*Written and Compiled by Patti Cantillo-Kodzis, RN, Senior Resource Alliance

Definition of a Cataract

A cataract is a clouding of the eye’s lens that causes loss of vision. Normally, lenses are clear and allow light to pass through them. Cataracts can stop the light from easily passing through the lens. As the cataract gets bigger and clouds more of the lens (called ripening), it makes it difficult to read and do other normal tasks.

Cataracts are common vision problems that can develop with age. A person may develop cataracts in one or both eyes. A cataract cannot spread from one eye to the other eye.

Risk Factors

A risk factor is something that increases your changes of getting a disease or a condition. Risks factors for developing cataracts include:

  • Age: cataracts are more likely to develop after the age of 60
  • Excessive exposure to UV-B radiation from sunlight
  • Family history of cataracts
  • Diabetes
  • Smoking
  • Infections
  • Injury


When a cataract is small, you may not notice any changes in your vision. Cataracts tend to grow slowly, so vision gets worse gradually. Vision is likely to worsen as the cataract grows.

Symptoms include:

  • Cloudy or blurry vision
  • Problems with light, including glare or halos
  • Colors may seem faded
  • Poor night vision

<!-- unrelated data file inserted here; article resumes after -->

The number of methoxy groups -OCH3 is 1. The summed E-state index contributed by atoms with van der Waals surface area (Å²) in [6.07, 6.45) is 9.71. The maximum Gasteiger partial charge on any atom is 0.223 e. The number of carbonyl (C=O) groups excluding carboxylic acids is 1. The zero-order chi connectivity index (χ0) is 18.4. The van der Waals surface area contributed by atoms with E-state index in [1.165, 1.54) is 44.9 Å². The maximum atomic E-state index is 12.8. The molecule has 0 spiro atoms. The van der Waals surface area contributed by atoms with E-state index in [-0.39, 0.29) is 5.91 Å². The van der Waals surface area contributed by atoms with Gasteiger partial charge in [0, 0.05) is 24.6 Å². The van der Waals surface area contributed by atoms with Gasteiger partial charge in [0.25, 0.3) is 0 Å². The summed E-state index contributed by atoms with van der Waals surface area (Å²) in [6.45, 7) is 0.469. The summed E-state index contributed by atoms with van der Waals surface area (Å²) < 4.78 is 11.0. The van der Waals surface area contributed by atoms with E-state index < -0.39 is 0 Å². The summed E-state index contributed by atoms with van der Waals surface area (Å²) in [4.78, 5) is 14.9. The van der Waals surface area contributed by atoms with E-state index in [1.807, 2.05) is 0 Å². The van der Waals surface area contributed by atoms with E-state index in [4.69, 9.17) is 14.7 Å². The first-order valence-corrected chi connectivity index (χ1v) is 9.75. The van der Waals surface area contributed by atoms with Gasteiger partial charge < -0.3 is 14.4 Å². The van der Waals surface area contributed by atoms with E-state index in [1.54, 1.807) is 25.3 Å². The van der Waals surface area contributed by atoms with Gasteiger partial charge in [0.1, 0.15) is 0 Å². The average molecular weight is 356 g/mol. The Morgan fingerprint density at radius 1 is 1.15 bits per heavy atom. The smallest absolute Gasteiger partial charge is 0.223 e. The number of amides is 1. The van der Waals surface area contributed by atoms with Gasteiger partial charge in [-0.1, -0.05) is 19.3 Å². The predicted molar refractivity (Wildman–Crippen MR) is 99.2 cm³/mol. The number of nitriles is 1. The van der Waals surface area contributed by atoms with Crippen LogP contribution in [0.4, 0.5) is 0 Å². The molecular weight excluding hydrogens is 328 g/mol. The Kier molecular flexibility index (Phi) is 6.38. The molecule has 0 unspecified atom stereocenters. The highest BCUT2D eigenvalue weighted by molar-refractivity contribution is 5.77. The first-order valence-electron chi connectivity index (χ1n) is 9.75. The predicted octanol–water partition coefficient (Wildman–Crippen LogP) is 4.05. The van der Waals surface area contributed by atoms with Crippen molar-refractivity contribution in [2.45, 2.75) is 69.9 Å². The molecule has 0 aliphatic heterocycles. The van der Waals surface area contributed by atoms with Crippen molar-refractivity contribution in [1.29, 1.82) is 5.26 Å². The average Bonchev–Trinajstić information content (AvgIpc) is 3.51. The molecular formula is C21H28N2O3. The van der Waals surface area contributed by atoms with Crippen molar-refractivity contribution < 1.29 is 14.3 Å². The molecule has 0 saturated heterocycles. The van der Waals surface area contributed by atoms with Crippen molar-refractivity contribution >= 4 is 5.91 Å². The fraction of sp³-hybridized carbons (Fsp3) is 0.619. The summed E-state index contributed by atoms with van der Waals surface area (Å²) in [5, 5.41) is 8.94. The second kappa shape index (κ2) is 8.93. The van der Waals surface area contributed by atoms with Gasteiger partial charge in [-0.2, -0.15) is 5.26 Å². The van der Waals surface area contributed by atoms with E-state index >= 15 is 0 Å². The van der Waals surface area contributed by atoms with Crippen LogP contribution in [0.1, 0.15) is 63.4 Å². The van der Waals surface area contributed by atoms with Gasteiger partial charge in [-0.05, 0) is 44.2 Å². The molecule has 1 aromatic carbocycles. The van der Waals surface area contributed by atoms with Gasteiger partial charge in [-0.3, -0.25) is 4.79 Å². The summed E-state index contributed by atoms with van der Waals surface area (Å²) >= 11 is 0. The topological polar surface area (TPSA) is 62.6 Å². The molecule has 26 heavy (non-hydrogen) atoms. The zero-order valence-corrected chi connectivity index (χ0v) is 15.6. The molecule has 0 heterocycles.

• Double or multiple vision (this symptom often goes away as the cataract grows)
  • The need for frequent changes in your eyeglasses or contact lens prescription

These symptoms can also be a sign of other eye problems. If you have any of these symptoms, check with your eye care professional.

You must have an eye examination to diagnose a cataract. An ophthalmologist or optometrist examines the lens and may do other tests to determine the overall health of your eye and decide if you have a cataract.

Sometimes the symptoms of early cataracts may be improved with new eyeglasses, brighter lighting, anti-glare sunglasses, or magnifying lenses. If these measures do not help, surgery may need to be considered. Surgery involves removing the cloudy lens and replacing it with an artificial lens.

A cataract needs to be removed only when vision loss interferes with your everyday activities. You and your eye care professional can make this decision together. An ophthalmologist performs cataract surgery. In about 90% of cases, people who have cataract surgery have better vision afterwards.

It is not yet clear how to prevent cataracts. But, since vision problems increase with age, if you are over age 60, you should have an eye examination at least once every two years.

Links Used to Compile the Information in this Article:
National Institute on Aging: www.nia.nih.gov

American Academy of Ophthalmology: www.aao.org

National Eye Institute: www.nei.nih.gov

This information is not intended to be a substitute for medical, legal, or professional advice. You should always consult with your doctor, financial advisor, lawyer, or other certified professional for personalized advisement.

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